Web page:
Thomaso Aniello , called by corruption Masaniello, was born at Amalfi, in Italy, about the year 1622. He established himself at Naples, where he obtained a living by catching and vending fish. At this period, Naples belonged to Spain, and the Duke D'Arcos governed it as viceroy. The city was suffering under many political evils. Its treasures went to Spain, and its youth were sent to fill up the ranks of the Spanish army; and both were wasted in ruinous wars, for the ambition and selfish views of a distant court.

In addition to all this, the people were oppressed with taxes, and outraged by the wanton tyranny of the officers of a foreign power. At last, in the year 1647, the Duke D'Arcos, in order to defray the expenses of a war against France, laid a tax on fruit and vegetables, the common articles of food of the Neapolitan people. This edict occasioned the greatest ferment, especially among the poorer inhabitants. Masaniello, who was now about twenty-five years of age, and a great favorite at the market-place, on account of his natural quickness and humor, denounced the tax in no measured terms. He seems to have perceived and felt the despotism that oppressed the people, and was, moreover, incited to opposition by an event which touched him personally.

His wife was one day arrested, as she was entering the city, attempting to smuggle a small quantity of flour,—an article which bore a heavy tax. She was accordingly, seized and imprisoned; nor could Masaniello obtain her release, but upon paying a considerable sum. Thus the fire which was soon to burst forth into conflagration was already kindling in his soul. Opportunity was only wanting, and this was soon offered.

Masaniello was at the head of a troop of young men who were preparing for the great festival of our Lady of the Carmel, by exhibiting sham combats, and a mock attack on a wooden castle. On the 7th July, 1647, he and his juvenile troops were standing in the market-place, where, in consequence of the obnoxious tax, but few countrymen had come with the produce of their gardens. The people looked sullen and dissatisfied. A dispute arose between a countryman and a customer who had bought some figs, as to which of the two was to bear the burden of the tax.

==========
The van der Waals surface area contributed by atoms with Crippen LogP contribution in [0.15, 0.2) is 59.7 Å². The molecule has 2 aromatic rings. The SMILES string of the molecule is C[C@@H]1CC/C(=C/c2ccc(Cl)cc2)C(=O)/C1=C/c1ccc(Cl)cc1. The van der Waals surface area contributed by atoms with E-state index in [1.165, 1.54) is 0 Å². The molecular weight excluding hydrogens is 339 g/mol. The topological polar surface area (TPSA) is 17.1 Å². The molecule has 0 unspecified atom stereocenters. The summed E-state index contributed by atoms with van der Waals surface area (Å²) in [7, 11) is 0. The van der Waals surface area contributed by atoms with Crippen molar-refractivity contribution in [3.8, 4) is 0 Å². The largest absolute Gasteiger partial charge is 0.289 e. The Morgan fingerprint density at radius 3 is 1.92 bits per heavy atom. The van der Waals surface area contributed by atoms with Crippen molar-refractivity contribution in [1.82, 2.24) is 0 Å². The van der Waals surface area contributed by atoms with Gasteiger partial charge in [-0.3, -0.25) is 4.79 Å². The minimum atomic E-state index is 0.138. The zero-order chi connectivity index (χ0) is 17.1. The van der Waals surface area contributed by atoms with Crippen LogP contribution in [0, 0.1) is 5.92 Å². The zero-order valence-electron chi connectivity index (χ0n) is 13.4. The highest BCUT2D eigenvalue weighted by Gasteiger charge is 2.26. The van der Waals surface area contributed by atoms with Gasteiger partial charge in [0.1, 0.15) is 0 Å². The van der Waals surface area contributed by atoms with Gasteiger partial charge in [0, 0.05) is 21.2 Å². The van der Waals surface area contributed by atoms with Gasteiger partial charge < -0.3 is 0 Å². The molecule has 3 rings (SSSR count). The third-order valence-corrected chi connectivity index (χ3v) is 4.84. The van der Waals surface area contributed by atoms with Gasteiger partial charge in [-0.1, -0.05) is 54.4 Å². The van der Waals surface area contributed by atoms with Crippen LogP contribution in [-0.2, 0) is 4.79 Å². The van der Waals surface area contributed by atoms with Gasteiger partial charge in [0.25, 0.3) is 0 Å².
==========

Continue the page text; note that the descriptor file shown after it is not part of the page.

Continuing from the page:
The eletto, a municipal magistrate, acting as provost of the trade, being appealed to, decided against the countryman; upon which the latter, in a rage, upset the basket of figs upon the pavement. A crowd soon collected round the man, who was cursing the tax and the tax-gatherer. Masaniello ran to the spot, crying out, "No taxes, no more taxes!" The cry was caught and repeated by a thousand voices. The eletto  tried to speak to the multitude, but Masaniello threw a bunch of figs in his face; the rest of the people fell upon him, and he and his attendants escaped with difficulty.

Masaniello then addressed the people round him in a speech of coarse, hot, fiery eloquence; he described their common grievances and miseries, and pointed out the necessity of putting a stop to the oppression and avarice of their rulers. "The Neapolitan people," said he, "must pay no more taxes!" The people cried out, "Let Masaniello be our chief!"

The crowd now set itself in motion, with Masaniello at their head; it rolled onward, increasing its numbers at every step. Their rage first fell on the toll-houses and booths of the tax collectors, which were burned, and next on the houses and palaces of those who had farmed the taxes, or otherwise supported the obnoxious system. Armed with such weapons as they could procure from the gunsmiths and others, they proceeded to the viceroy's palace, forced their way in spite of the guards; and Masaniello and others, his companions, having reached the viceroy's presence, peremptorily demanded the abolition of all taxes.

The viceroy assented to this; but the tumult increasing, he tried to escape, was personally ill-treated, and at last contrived, by throwing money among the rioters, to withdraw himself into the castle. The palaces were emptied of their furniture, which was carried into the midst of the square, and there burnt by Masaniello's directions. He was now saluted by acclamation, as "Captain General of the Neapolitan people." A platform was immediately raised in the square, and he entered upon the duties of his office.